Bears

On The Farm: Charlotte wins a tight one

On The Farm: Charlotte wins a tight one

Monday, Aug. 2, 2010
11:30 PM
By Kevin Czerwinski
CSNChicago.com

WHITE SOX
Charlotte (AAA)
Robert Hudsons leadoff homer to left in the eight inning propelled Charlotte to a 2-1 victory over Rochester Monday night at Knights Stadium.

The Red Wings had taken a 1-0 lead in the sixth before Charlotte tied it in the bottom of the inning on a Luis Rodriguez homer. It was his 14th homer and second in as many days and his ninth since July 16.

Brandon Hynick started and had a nice bounce-back effort, allowing a run in six innings. He had allowed 19 runs in his first 23 Triple-A innings. Hynick didnt get the decision, though, that went to Jon Adkins, who pitched two scoreless innings.

Winston-Salem (A)
Jon Gilmore continued his tear through the Carolina League Monday night as Winston-Salem rebounded from a bad weekend against Myrtle Beach with an 8-3 victory over Wilmington.

Gilmore had a pair of doubles with two RBIs and is hitting .400 (16-for-40) over his last 10 games, raising his average to .336. Seth Loman added a homer and two RBIs to make a winner of Nate Jones (8-4). He picked up his first victory since July 4 after allowing three runs in six innings.

Kannapolis (A)
The second through sixth hitters each collected a pair of hits for Kannapolis on Monday night in what turned out to be a 7-4 victory over Greensboro at Fieldcrest Cannon Stadium.

Nick Ciolli did the most damage with his two hits, connecting for a homer and driving in four. Tyler Saladino (three runs), Ian Gac, Brady Shoemaker and Kyle Colligan also had two hits apiece.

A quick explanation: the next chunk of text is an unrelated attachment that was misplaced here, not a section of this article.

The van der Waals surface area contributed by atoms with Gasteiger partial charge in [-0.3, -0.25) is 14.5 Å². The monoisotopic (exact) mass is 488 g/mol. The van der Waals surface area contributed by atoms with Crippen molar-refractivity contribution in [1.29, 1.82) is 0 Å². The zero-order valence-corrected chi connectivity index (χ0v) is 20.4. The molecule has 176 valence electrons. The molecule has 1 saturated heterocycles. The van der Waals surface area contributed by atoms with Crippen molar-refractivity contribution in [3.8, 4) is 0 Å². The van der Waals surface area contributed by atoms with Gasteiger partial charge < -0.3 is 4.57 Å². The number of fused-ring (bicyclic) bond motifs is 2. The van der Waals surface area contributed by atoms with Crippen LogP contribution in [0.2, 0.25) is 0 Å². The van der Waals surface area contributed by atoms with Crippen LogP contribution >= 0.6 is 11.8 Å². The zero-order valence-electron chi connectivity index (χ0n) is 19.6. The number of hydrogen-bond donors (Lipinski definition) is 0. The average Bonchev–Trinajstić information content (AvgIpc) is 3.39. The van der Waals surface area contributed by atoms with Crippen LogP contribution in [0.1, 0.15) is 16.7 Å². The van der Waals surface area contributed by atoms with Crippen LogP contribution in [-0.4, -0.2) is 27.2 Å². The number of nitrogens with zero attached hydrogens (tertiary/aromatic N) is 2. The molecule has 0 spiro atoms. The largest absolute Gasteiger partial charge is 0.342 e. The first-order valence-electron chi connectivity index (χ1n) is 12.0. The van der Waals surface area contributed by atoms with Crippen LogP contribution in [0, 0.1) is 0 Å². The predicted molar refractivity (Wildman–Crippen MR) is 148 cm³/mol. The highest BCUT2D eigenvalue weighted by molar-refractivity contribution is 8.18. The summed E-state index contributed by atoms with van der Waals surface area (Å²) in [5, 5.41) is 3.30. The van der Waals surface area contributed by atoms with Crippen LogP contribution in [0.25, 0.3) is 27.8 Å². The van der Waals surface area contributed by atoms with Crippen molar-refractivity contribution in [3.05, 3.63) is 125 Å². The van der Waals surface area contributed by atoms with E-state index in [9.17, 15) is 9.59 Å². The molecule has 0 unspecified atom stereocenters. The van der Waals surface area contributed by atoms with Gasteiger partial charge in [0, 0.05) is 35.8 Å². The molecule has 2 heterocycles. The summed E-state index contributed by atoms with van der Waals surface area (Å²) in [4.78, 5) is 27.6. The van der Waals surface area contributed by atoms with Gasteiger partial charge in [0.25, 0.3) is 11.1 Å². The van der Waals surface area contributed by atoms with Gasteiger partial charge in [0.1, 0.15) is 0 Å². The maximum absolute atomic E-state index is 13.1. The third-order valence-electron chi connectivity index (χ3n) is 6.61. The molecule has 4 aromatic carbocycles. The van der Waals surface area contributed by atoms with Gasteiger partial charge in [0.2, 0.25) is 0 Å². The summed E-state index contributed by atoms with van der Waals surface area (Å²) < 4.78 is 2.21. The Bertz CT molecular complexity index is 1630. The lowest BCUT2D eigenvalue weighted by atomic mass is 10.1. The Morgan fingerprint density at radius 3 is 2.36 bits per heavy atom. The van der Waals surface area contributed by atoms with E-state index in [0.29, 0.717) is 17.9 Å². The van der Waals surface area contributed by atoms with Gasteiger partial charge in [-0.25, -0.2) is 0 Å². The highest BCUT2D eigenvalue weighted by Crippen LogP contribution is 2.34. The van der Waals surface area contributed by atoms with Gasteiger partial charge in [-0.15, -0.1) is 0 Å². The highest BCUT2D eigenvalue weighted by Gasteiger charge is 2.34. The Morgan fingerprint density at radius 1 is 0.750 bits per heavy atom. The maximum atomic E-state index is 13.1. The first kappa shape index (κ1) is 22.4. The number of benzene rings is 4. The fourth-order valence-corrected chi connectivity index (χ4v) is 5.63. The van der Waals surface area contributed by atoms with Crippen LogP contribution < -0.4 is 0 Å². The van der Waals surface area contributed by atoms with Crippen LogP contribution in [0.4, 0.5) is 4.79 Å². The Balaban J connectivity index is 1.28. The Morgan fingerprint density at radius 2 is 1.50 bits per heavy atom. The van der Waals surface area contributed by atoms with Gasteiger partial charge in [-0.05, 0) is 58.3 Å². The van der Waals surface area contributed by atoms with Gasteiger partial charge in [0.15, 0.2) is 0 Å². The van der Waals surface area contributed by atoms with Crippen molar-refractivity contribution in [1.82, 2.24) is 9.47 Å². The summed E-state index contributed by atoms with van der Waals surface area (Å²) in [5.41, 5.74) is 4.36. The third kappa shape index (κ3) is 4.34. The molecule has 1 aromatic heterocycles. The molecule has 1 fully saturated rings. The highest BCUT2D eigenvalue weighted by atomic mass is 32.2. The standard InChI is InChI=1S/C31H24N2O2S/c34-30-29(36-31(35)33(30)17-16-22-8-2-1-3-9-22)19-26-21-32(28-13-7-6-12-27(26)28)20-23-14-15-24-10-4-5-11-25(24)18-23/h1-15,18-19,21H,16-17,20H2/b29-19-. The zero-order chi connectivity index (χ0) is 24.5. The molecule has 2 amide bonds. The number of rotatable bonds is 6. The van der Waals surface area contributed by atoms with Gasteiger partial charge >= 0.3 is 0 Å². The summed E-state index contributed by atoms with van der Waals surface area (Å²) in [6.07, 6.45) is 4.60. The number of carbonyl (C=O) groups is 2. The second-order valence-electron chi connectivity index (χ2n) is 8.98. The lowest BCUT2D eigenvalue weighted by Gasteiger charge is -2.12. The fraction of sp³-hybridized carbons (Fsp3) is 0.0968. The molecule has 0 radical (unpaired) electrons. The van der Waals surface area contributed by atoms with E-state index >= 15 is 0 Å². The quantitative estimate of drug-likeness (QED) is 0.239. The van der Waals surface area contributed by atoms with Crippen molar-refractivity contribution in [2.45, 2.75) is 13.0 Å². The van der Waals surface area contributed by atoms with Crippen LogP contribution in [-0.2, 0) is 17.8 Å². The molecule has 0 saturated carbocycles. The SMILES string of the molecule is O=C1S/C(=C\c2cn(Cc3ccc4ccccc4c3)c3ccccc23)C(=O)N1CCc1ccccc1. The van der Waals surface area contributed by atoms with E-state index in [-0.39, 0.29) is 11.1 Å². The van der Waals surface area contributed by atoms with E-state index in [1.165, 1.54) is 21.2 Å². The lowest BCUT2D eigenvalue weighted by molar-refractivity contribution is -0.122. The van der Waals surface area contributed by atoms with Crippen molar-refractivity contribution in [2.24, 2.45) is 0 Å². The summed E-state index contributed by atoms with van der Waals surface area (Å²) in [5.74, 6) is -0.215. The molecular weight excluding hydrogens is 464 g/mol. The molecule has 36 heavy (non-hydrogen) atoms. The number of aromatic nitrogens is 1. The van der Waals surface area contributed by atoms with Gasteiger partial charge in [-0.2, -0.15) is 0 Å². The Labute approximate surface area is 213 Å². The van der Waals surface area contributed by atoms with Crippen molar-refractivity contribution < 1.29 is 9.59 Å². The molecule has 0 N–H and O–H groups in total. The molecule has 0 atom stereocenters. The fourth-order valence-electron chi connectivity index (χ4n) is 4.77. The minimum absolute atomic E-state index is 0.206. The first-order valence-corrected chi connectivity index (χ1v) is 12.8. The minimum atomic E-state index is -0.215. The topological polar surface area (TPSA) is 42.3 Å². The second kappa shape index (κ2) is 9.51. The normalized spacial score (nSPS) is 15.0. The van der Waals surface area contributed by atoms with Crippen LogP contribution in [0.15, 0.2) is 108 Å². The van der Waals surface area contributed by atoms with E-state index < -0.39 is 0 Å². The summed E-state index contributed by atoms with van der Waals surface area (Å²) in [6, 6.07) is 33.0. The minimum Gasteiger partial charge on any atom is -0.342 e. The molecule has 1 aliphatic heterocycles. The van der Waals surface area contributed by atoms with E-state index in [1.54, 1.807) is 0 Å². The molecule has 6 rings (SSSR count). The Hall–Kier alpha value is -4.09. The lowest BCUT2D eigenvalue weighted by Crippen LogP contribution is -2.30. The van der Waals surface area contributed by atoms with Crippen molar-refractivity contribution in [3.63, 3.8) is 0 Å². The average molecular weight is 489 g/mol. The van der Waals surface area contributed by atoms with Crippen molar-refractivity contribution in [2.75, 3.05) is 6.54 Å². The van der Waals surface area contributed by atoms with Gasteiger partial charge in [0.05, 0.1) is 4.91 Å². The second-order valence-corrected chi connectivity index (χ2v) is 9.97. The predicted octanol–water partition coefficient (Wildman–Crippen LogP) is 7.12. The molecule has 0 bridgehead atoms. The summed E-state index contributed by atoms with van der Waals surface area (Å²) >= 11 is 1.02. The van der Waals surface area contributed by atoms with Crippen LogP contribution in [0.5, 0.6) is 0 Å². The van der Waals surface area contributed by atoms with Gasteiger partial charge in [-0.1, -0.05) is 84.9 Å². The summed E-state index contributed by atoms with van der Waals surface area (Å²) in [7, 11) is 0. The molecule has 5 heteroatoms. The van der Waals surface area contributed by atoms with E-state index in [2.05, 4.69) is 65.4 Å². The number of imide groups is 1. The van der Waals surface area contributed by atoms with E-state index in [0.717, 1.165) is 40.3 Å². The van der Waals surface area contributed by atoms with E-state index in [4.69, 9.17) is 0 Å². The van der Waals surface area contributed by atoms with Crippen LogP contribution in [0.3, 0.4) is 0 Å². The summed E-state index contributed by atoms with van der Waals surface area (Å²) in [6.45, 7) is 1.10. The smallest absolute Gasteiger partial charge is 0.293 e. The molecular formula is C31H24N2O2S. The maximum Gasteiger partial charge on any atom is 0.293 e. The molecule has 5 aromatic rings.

Cameron Bayne picked up his second consecutive victory after allowing two runs in seven innings.

In other action, Bristol managed only two hits and dropped a 1-0 decision to Burlington. Jordan Keegan got both the hits, extending his hitting streak to seven games. Brandon Tripp scored on a Henry Mabee wild pitch in the 10th inning, giving Jacksonville a 5-4 victory over Birmingham. Sal Sanchez had two hits, including a homer, and three RBIs.

CUBS

Daytona (A)
The Cubs saw their winning streak reach 14 games Monday evening when they topped Bradenton in the opener of a doubleheader, 2-1. The streak came to an end, however, when Dayton dropped the nightcap, 4-3, at Jackie Robinson Stadium.

Daytona managed only two hits in the opener but pushed across the winning run in the eight when Smailey Borges scored on a wild pitch. DJ Lemahieu and Mark Reed had the hits while Alex Maestri picked up the win after pitching three scoreless innings.

Chris Siegfired took the loss in the nightcap, allowing three runs on five hits in two innings. LeMahieu added two more hits and a pair of RBIs. LHP Chris Rusin was promoted to Tennessee while RHP Oswaldo Martinez was sent down from Tennessee. RHP Robert Whitenack was promoted from Peoria and player coach Matt Matulia was deactivated.

Iowa (AAA)
Austin Bibens-Dirkx overcame a shaky start on Monday to help lead the I-Cubs past Oklahoma City, 5-3, at AT&T Bricktown Ballpark.

Bibens-Dirkx (3-0) allowed three first-inning runs before settling in. He would last five innings, striking out four before a trio of relievers took care of Oklahoma City. Welington Castillo and Jason Dubois each homered for the I-Cubs.
In other action, Peoria dropped a 7-5 decision at Beloit. Brett Wallach made his Chicago debut and allowed five runs on seven hits in 4 13 innings to take the loss. Matt Cerda had a pair of hits and two RBIs while Matt Szczur had a hit in what could have been his final game for the Cubs. Outfielder Franscisco Guzman was placed on the disabled list. The AZL Reds scored three times in the 12th inning and bested the Cubs, 6-4. Ryan Hartman started and tossed two scoreless innings. He has yet to yield an earned run in six innings this year. ... Craig Albernaz's RBI single in the 10th inning gave Montgomery a 4-3 victory over Tennessee. Matt Spencer had four hits for the Smokies.

Kevin Czerwinski can be reached at ktczerwinski@gmail.com.

Can the Bears make enough plays to beat the Carolina Panthers?